[0003] In the semiconductor industry, various processes can be used to deposit and etch materials on the workpieces, which may also be referred to as wafers. These processes are typically carried out by various machine tools, or may be carried out in the same tool using various chambers. Conventional processing chambers are designed in multiple processing stations or modules that are arranged in a cluster to form a cluster tool or system. Such cluster tools or systems are often used to process a multiple number of wafers at the same time. Generally, cluster tools are configured with multiple processing stations or modules and are designed for a specific operation. However in such conventional cluster tools, deposition and cleaning processing steps both typically require separate chambers. Consequently, a wafer is typically moved to another station or system in order to be processed and cleaned. Since the environment must be clean of contaminants, a robot is typically used to move the workpiece from one chamber to another inside the cluster tool.

[0004] A software control program is used to control the robot for moving the workpieces around in the tool (called a production route), and for loading recipes to each of the processing chambers. The software control program is typically loaded by an operator selecting from a number of available production routes and recipes through a user interface. The operator loads a particular process recipe that includes information such as the chambers that will be used to process the semiconductor wafer, the parameters for processing, and other information.

[0005] Maintenance and testing of the chambers is a major business issue since an improperly operating chamber may cause downtime, resulting in lost production revenues. Conventional machine tools require that the cluster tool be taken off-line for maintenance and testing. Consequently, a difficulty that arises in conventional equipment is that the individual chambers cannot necessarily be manually controlled while the equipment is in operation (i.e. the production route in running).

[0006] What is needed is a system that allows unused chambers to be manually controlled, tested and maintained while the equipment is in operation.

SUMMARY

[0007] The present invention relates to a distributed control system for semiconductor manufacturing equipment, and more particularly to a computer controlled apparatus and method for improving semiconductor processing. The invention advantageously allows unused chambers to be manually controlled, tested and maintained while the equipment is in operation.

[0008] A semiconductor workpiece processing tool comprises a plurality of process modules for processing the workpiece, where a number of the process modules include a robot loading window. A control system is included for managing operation of the processing tool including a production route defining movement of the workpiece among a number of the process modules. The control system includes a user interface through which an operator can define the production route and recipes to be performed on the workpiece in each of the process modules, a system controller for controlling execution of the production route, a process module controller associated with each of the process modules for controlling the processing of the workpiece in the process module, and a network connecting the user interface, system controller and each process module controller. The control system is configured to select the next process module in the production route when a workpiece is substantially completed with an existing process in the production route.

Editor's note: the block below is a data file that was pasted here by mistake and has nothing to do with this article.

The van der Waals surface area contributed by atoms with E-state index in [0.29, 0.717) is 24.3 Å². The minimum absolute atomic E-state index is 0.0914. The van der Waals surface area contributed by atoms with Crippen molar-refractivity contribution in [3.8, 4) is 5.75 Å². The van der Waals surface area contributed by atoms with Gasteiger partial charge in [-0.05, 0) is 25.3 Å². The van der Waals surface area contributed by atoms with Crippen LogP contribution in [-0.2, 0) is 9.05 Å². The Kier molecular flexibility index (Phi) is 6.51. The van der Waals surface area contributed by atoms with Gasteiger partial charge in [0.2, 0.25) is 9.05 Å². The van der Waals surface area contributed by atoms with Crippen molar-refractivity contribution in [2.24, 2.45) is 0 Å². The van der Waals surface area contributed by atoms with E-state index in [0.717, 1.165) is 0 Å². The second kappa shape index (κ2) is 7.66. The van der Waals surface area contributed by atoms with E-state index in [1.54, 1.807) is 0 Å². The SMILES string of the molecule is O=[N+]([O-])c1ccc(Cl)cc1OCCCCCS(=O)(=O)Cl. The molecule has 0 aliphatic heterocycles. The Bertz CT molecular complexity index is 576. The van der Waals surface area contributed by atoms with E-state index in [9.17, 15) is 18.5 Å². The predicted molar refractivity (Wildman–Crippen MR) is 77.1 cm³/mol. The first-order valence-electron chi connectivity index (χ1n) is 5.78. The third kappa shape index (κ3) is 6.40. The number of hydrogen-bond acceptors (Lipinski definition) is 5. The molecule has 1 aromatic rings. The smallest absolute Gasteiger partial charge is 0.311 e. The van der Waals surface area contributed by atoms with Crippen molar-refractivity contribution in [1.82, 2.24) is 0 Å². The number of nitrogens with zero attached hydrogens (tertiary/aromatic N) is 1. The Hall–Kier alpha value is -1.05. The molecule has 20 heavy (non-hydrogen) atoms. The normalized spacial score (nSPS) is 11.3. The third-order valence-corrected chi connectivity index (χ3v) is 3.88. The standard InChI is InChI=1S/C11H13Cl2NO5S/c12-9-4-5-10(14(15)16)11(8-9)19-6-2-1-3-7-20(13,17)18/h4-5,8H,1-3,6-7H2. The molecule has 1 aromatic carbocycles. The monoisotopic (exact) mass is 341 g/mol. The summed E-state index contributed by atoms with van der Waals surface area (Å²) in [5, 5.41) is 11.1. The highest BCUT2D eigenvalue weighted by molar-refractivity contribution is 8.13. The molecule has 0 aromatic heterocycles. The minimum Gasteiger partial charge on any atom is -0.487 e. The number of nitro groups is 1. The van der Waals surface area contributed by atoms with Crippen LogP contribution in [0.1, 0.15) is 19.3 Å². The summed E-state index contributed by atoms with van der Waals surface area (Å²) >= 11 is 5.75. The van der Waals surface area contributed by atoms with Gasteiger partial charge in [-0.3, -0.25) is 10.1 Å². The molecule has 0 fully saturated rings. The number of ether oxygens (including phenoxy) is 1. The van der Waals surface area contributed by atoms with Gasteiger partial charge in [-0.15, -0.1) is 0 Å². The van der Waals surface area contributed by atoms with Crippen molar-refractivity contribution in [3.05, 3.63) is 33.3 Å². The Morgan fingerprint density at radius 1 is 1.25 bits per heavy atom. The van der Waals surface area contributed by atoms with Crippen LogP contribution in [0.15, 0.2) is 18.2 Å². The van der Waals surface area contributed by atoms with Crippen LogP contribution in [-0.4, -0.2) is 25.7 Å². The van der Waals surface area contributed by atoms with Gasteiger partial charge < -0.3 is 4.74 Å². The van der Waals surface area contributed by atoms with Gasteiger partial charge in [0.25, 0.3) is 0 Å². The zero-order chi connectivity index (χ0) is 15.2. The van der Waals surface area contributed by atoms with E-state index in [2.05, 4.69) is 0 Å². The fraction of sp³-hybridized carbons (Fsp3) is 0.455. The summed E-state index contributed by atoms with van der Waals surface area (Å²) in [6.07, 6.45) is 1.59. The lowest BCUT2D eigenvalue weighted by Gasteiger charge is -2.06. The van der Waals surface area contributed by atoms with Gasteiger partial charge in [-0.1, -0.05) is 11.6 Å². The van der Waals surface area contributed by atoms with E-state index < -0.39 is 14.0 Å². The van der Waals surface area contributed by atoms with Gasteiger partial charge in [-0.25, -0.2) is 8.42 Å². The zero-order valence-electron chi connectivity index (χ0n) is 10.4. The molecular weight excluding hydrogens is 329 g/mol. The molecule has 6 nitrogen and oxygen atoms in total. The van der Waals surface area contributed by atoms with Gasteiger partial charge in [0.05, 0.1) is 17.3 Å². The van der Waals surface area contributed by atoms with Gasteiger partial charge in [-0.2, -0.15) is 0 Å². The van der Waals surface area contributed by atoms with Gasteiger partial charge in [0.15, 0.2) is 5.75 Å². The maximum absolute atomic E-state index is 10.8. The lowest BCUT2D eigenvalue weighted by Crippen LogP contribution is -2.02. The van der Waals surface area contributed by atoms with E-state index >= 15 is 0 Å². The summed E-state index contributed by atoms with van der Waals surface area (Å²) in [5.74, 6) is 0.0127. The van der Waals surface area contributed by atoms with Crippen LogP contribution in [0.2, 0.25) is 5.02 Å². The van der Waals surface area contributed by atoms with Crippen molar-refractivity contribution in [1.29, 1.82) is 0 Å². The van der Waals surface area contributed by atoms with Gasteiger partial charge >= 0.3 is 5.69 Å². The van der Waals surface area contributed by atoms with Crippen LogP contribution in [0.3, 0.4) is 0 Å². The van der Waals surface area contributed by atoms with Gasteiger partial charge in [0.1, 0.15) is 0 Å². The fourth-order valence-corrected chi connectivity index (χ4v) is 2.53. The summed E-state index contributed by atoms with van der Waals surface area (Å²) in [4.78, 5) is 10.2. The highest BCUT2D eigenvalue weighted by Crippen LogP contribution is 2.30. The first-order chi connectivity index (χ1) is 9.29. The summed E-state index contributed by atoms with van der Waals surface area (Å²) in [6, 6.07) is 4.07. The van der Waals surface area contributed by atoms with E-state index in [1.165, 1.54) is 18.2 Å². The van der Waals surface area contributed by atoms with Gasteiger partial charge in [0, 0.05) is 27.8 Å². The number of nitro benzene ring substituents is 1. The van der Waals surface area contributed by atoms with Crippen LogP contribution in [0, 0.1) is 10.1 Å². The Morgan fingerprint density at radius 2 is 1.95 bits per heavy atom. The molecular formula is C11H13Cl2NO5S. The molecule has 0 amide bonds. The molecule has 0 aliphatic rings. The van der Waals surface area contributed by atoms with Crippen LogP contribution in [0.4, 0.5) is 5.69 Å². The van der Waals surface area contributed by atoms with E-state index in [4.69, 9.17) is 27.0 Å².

[0009] In one aspect of the invention, the user interface is a graphical user interface. In another aspect of the invention, each process module controller is capable of retrieving the recipe over the network based on the recipe name. In yet another aspect of the invention, an off-line module may be configured to perform testing, maintenance or other operation while the production route is in operation.

[0010] Advantages of the invention include the ability to continue a production route while a process module is experiencing a fault condition, undergoing maintenance or testing, or other operation. As a result, the tool may continue in operation while selected process modules are tested, maintained or otherwise used to process workpieces. This feature of continued operation while certain process modules undergo maintenance and testing can result in significant productivity improvements since the production line does not need to stop when a process module is undergoing maintenance and testing.